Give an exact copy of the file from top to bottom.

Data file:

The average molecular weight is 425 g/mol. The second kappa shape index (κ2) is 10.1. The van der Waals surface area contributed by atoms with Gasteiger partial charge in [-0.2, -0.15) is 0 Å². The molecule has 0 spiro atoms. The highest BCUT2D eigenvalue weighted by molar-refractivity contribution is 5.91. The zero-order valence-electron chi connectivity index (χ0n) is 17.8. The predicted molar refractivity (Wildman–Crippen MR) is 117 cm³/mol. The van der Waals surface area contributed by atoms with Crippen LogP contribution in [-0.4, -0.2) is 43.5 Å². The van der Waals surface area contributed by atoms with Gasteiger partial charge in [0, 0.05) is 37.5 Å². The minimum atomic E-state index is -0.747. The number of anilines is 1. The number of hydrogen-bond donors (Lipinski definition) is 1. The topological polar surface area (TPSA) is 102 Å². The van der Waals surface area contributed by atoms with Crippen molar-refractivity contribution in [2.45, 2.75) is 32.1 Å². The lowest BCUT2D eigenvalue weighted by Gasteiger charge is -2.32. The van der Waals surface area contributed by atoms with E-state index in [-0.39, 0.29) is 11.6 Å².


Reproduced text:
The average molecular weight is 425 g/mol. The second kappa shape index (κ2) is 10.1. The van der Waals surface area contributed by atoms with Gasteiger partial charge in [-0.2, -0.15) is 0 Å². The molecule has 0 spiro atoms. The highest BCUT2D eigenvalue weighted by molar-refractivity contribution is 5.91. The zero-order valence-electron chi connectivity index (χ0n) is 17.8. The predicted molar refractivity (Wildman–Crippen MR) is 117 cm³/mol. The van der Waals surface area contributed by atoms with Crippen LogP contribution in [-0.4, -0.2) is 43.5 Å². The van der Waals surface area contributed by atoms with Gasteiger partial charge in [0, 0.05) is 37.5 Å². The minimum atomic E-state index is -0.747. The number of anilines is 1. The number of hydrogen-bond donors (Lipinski definition) is 1. The topological polar surface area (TPSA) is 102 Å². The van der Waals surface area contributed by atoms with Crippen molar-refractivity contribution in [2.45, 2.75) is 32.1 Å². The lowest BCUT2D eigenvalue weighted by Gasteiger charge is -2.32. The van der Waals surface area contributed by atoms with E-state index in [-0.39, 0.29) is 11.6 Å².